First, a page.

The Launch of the First Happy Fish Watch
Released in 2002, the Happy Fish was, as gmtpost.com notes, representative of another stopping point along the never-ending voyage undertaken by the Happy Sport, which has reinvented its peerless chic through each of its interpretations. Playfully exuberant yet relentlessly sophisticated, the Happy Fish gave us a stunning take on the underwater world. Its dial was crafted from a navy blue textured mother-of-pearl. Its subtle color nuances evoked images of glistening seabeds. At the center of the dial, a small white-gold fish swam between five moving diamonds in an ocean of shimmering sapphires. Offered in two different styles (a stainless steel version and a rose gold version with a diamond-set bezel) and complemented by a luxurious navy blue alligator leather strap, the Happy Fish watch was a thing of beauty. Customers lapped it up. The Happy Fish danced the line between watch and jewelry: sure, it kept perfect time, but it managed to look like nothing else in the process.
Since its launch in 2002, the Happy Fish watch has been an integral part of Chopard’s catalog. Keen to capitalize on the watch’s success, Chopard has periodically reimagined the watch over the years. While each reinvention has kept the playful exuberance of the original at its heart, each has bought a new dynamism to the collection. Some of the most significant versions of the watch have included:
The 2018 Collection
In 2018, Chopard welcomed a 250-piece limited edition series to the Happy Fish legacy. As Alfardan writes, the collection featured a classic navy blue mother of pearl textured dial. The dial’s subtle color nuances vividly evoked the oceanic depths. A small fish danced between five glistening diamonds. By day, the fish stayed quietly discreet. By night, it lit up to reveal its true beauty. Completing the look was a navy blue strap that bought out the colors of the dial to perfection. A self-winding movement housed in a steel case ensured perfectly accurate timekeeping.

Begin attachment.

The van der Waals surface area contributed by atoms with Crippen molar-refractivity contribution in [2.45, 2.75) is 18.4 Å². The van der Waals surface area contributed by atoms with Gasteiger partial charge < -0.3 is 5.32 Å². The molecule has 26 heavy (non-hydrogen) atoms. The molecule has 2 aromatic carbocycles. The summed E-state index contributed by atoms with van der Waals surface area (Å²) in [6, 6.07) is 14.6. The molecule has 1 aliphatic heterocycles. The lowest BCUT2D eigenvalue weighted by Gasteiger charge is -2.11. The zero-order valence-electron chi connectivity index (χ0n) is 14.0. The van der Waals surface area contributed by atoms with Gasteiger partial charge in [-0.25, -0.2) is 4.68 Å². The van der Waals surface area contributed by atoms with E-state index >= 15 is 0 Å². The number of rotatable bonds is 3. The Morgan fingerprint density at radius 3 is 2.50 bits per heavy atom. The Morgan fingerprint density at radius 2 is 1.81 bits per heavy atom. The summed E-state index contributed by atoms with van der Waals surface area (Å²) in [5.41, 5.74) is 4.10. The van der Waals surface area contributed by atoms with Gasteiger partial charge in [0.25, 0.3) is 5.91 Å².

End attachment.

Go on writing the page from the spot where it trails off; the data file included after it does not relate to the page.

The 2015 Collection
In 2015, Chopard unveiled a new addition to the Happy Fish collection. As Haute Time writes, the watch married Chopard’s “métiers d’art” with Happy Sport in an 18-karat rose gold case. A sapphire crystal allowed customers to admire the exquisite craftsmanship of the dial in all its glory. Along with the moving diamonds on the dial, the bezel featured a bevy of glittering jewels of varying sizes. A further diamond sat proudly on the crown. The swimming fish was bought to life with hand-applied gold leaf and a red jasper eye. Graded hues of blue sapphires on the dial bought to mind a glistening seabed. Gold-toned hour, minute, and seconds hands complimented the aesthetic of the dial perfectly. Water resistance to 30 meters, a power reserve of 42 hours, and a mechanical self-winding movement added function to the beauty.
The 2012 Collection
In 2012, Chopard released 2 different versions of the Happy Fish watch. As Luxury Facts writes, the new versions featured three little clownfish in 18ct rose and white gold in a choice of either a steel case or an 18ct rose gold case with a bezel set with diamonds. Each was set with yellow sapphires, tsavorites, rubies, and onyxes and featured a crown set with a blue sapphire. A blue satin strap completed the look to perfection.